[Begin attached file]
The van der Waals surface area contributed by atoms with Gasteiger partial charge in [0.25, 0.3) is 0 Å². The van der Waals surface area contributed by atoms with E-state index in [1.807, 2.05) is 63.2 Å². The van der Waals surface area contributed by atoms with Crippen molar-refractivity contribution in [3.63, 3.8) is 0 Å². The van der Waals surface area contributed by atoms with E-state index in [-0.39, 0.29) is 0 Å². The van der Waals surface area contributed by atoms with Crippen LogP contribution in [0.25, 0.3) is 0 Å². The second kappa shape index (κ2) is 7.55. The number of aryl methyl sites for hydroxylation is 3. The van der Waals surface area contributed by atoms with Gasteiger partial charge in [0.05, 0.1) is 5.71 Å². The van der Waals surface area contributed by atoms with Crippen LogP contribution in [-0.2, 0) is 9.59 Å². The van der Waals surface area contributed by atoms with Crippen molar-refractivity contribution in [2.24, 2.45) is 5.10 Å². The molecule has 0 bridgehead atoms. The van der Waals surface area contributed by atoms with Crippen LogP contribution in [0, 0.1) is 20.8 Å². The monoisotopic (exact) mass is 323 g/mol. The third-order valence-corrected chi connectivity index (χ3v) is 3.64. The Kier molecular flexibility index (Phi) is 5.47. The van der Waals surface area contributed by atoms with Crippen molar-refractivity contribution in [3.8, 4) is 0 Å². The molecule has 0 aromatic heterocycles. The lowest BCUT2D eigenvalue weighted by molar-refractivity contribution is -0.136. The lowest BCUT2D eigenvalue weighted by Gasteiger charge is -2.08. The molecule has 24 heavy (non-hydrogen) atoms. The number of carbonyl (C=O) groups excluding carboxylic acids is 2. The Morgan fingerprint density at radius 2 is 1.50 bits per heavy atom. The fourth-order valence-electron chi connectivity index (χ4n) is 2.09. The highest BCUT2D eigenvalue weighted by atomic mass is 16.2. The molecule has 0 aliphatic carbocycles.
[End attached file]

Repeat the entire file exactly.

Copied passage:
The van der Waals surface area contributed by atoms with Gasteiger partial charge in [0.25, 0.3) is 0 Å². The van der Waals surface area contributed by atoms with E-state index in [1.807, 2.05) is 63.2 Å². The van der Waals surface area contributed by atoms with Crippen molar-refractivity contribution in [3.63, 3.8) is 0 Å². The van der Waals surface area contributed by atoms with E-state index in [-0.39, 0.29) is 0 Å². The van der Waals surface area contributed by atoms with Crippen LogP contribution in [0.25, 0.3) is 0 Å². The second kappa shape index (κ2) is 7.55. The number of aryl methyl sites for hydroxylation is 3. The van der Waals surface area contributed by atoms with Gasteiger partial charge in [0.05, 0.1) is 5.71 Å². The van der Waals surface area contributed by atoms with Crippen LogP contribution in [-0.2, 0) is 9.59 Å². The van der Waals surface area contributed by atoms with Crippen molar-refractivity contribution in [2.24, 2.45) is 5.10 Å². The molecule has 0 bridgehead atoms. The van der Waals surface area contributed by atoms with Crippen LogP contribution in [0, 0.1) is 20.8 Å². The monoisotopic (exact) mass is 323 g/mol. The third-order valence-corrected chi connectivity index (χ3v) is 3.64. The Kier molecular flexibility index (Phi) is 5.47. The van der Waals surface area contributed by atoms with Crippen molar-refractivity contribution in [3.8, 4) is 0 Å². The molecule has 0 aromatic heterocycles. The lowest BCUT2D eigenvalue weighted by molar-refractivity contribution is -0.136. The lowest BCUT2D eigenvalue weighted by Gasteiger charge is -2.08. The molecule has 24 heavy (non-hydrogen) atoms. The number of carbonyl (C=O) groups excluding carboxylic acids is 2. The Morgan fingerprint density at radius 2 is 1.50 bits per heavy atom. The fourth-order valence-electron chi connectivity index (χ4n) is 2.09. The highest BCUT2D eigenvalue weighted by atomic mass is 16.2. The molecule has 0 aliphatic carbocycles.